Rewarding your employees is crucial for raising and motivating your top talent to stay. When employees feel recognized, they will be more engaged and less likely to take the day off or leave the company altogether. The good news for employers is that rewards don’t have to be expensive. In fact, many of the best rewards are free, and even the simple ones can make a huge difference for the employee’s productivity and mental health.
Offering Employee Recognition
When a person receives recognition for excellence, oxytocin — the “love hormone” — is released in the brain and they feel happier and more connected to the team. According to bestselling author Dr. Gary Chapman, words of affirmation are one of the five ways in which we give and receive appreciation, making this kind of recognition especially powerful for employees for whom words are meaningful.
When an employee has exceeded expectations, has worked especially hard, or provides a valuable contribution day in and day out, thank them with any of the following ideas — they’re heartfelt and also 100% free.
- Write them a thank-you card, note, or email.
- Send a letter to their spouse and/or family.
- Honor the employee with a shout-out in a staff email, company newsletter, or staff meeting.
- Record a short video and share what you appreciate about the employee. Publish it in your intranet or Slack where everyone, even in a remote setting, can see it.
- Arrange a standing ovation for the employee at the next staff or team meeting.
- Arrange a thank you photo for the employee that is signed by the entire team.
- Honor the employee with a framed “employee of the month” photo.
- Place a photo or newspaper clipping of the employee on the company’s Wall of Fame.
- Offer the employee a designated parking spot with their name on a sign or painted on the ground.
- Give the employee a special position as a mentor, researcher, or chair of a committee. Career development opportunities can make for powerful motivators and valuable rewards.
Rewarding Employees with Gifts on a Budget
When you’re concerned about how to reward employees on a tight budget, gifts might seem like a greater expense — especially when compared to an email or thank-you note. However, just like a thank-you note or personalized letter to an employee’s family, what makes a gift most meaningful to an employee isn’t necessarily the cost of the gift. It’s the fact that you noticed their efforts at work and took the extra time to express your thanks.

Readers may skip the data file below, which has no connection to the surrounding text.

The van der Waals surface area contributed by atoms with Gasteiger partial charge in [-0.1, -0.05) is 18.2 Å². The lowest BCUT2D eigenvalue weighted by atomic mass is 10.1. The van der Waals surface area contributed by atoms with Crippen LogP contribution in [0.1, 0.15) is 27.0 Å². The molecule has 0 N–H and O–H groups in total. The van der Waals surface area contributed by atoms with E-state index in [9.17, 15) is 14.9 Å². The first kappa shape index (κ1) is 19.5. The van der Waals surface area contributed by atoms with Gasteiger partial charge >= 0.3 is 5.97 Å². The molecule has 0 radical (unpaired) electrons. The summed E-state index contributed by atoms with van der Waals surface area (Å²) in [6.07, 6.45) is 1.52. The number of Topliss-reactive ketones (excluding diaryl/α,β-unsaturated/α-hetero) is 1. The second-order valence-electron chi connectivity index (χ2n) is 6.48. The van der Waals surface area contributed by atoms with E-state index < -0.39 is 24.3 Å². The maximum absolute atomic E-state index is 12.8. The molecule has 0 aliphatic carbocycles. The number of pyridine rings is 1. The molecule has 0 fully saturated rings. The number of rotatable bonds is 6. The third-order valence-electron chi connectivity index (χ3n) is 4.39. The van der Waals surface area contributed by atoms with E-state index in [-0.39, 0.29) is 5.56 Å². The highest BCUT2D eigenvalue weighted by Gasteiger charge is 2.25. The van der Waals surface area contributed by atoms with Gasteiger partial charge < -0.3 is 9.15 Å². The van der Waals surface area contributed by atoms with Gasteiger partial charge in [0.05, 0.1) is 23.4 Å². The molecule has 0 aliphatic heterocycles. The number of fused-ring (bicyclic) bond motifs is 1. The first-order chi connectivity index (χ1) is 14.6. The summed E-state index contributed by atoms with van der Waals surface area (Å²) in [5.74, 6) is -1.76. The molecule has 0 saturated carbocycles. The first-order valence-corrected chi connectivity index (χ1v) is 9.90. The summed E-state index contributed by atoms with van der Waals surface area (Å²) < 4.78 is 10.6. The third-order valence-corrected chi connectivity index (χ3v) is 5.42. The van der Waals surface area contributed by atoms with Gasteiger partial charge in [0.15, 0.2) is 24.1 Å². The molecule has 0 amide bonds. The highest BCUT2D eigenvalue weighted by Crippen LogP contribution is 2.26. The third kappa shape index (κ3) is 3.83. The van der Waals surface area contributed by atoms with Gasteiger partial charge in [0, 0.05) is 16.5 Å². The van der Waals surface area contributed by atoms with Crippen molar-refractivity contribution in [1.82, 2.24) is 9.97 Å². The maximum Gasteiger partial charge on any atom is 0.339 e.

If you’d like to recognize an employee with a gift, there are several kinds of gifts that express your sincere appreciation without breaking the company’s budget. Many of these gifts can be personalized to the employee, their family, and their hobbies:
- A bouquet of flowers for the employee and/or their spouse.
- Free lunch for a day or free lunch for a week.
- An item of clothing with the company logo.
- A hobby-related gift or set.
- A gift card for the movies, coffee shop, restaurant, or a prepaid credit card.
- Credits for perks in your company’s employee reward marketplace.
- A paid day or afternoon off — this is often the best gift of all.
Perform Acts of Service
Everyone in your business works hard — from the CEO who is invested 24/7 to the cleaning staff and contract electrician. When you need to work out how to reward individual employees on a budget, thinking a little outside the box and being prepared to get your hands dirty can open up a whole range of ideas for thanking your hard-working staff and increasing their sense of satisfaction on the job.
Along with words of affirmation and gifts, offering “acts of service” is another of the ways in which people give and receive appreciation. Consider these creative ways to reward an employee and let them know that they’re valued by the team.
- Cover one of their least favorite tasks yourself or arrange for the task to be covered.
- Help the employee finish up a task so they can go home to their family.